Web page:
Forthcoming in Julien Chaisse, ed., China's Three-Prong Investment Strategy: Bilateral, Regional, and Global Tracks (London: Cambridge University Press, 2017)
23 Pages Posted: 23 Jan 2017
Date Written: 2017
China is increasingly concerned with protecting its outward foreign direct investment, facilitating the operations of its firms abroad and creating a strong international investment law and policy regime. After briefly reviewing the emergence of China as an outward investor and some policy issues associated with this rise, this chapter reviews a few issues central to the future of the international investment law and policy regime. It then comments on several outcomes that were achieved — or initiated under — China’s G20 leadership: non-binding “Guiding Principles for Global Investment Policymaking” that could eventually form the basis of a universal framework on international investment; the Importance of investment facilitation, leading perhaps to an international support program for sustainable investment facilitation, beginning possibly with “Guiding Principles for Global Investment Facilitation”; and the creation of an additional intergovernmental platform that allows for a continued systematic intergovernmental process to discuss the range of issues related to the governance of international investment, preferably paralleled by an informal, inclusive and result-oriented consensus-building process that takes place outside intergovernmental settings.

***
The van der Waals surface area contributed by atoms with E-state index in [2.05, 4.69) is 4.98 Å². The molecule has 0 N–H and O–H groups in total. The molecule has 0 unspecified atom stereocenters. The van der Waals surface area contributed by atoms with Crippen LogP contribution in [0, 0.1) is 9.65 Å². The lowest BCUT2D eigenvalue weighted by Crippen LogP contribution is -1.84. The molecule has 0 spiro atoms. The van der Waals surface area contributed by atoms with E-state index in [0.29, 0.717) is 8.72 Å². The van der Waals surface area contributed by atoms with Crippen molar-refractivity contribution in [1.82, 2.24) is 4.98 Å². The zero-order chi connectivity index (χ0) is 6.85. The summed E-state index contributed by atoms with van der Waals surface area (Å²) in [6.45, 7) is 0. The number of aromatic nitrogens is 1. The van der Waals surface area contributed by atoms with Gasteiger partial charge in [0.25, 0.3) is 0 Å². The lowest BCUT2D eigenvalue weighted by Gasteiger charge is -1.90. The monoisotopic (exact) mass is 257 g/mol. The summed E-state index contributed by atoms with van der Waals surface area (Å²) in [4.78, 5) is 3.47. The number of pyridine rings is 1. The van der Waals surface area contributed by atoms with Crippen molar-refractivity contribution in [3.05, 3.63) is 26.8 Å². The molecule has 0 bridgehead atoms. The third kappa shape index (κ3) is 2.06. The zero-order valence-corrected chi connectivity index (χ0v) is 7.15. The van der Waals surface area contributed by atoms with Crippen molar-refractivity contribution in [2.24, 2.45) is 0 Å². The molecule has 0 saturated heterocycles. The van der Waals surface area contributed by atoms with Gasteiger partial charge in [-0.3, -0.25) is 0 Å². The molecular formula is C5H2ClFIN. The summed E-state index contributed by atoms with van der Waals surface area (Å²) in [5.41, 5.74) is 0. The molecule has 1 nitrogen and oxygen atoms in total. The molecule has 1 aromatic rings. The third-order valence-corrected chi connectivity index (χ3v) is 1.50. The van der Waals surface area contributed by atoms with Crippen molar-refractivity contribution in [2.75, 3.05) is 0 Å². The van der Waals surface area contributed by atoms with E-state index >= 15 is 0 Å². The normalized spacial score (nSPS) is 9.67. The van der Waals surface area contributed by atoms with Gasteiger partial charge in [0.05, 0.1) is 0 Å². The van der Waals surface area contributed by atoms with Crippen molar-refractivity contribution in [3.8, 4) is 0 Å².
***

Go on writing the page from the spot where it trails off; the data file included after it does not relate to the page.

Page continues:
Keywords: China, G20, foreign direct investment, international investment regime, multinational enterprises
Suggested Citation: Suggested Citation
Sauvant, Karl P., China Moves the G20 Toward an International Investment Framework and Investment Facilitation (2017). Forthcoming in Julien Chaisse, ed., China's Three-Prong Investment Strategy: Bilateral, Regional, and Global Tracks (London: Cambridge University Press, 2017). Available at SSRN: https://ssrn.com/abstract=2901156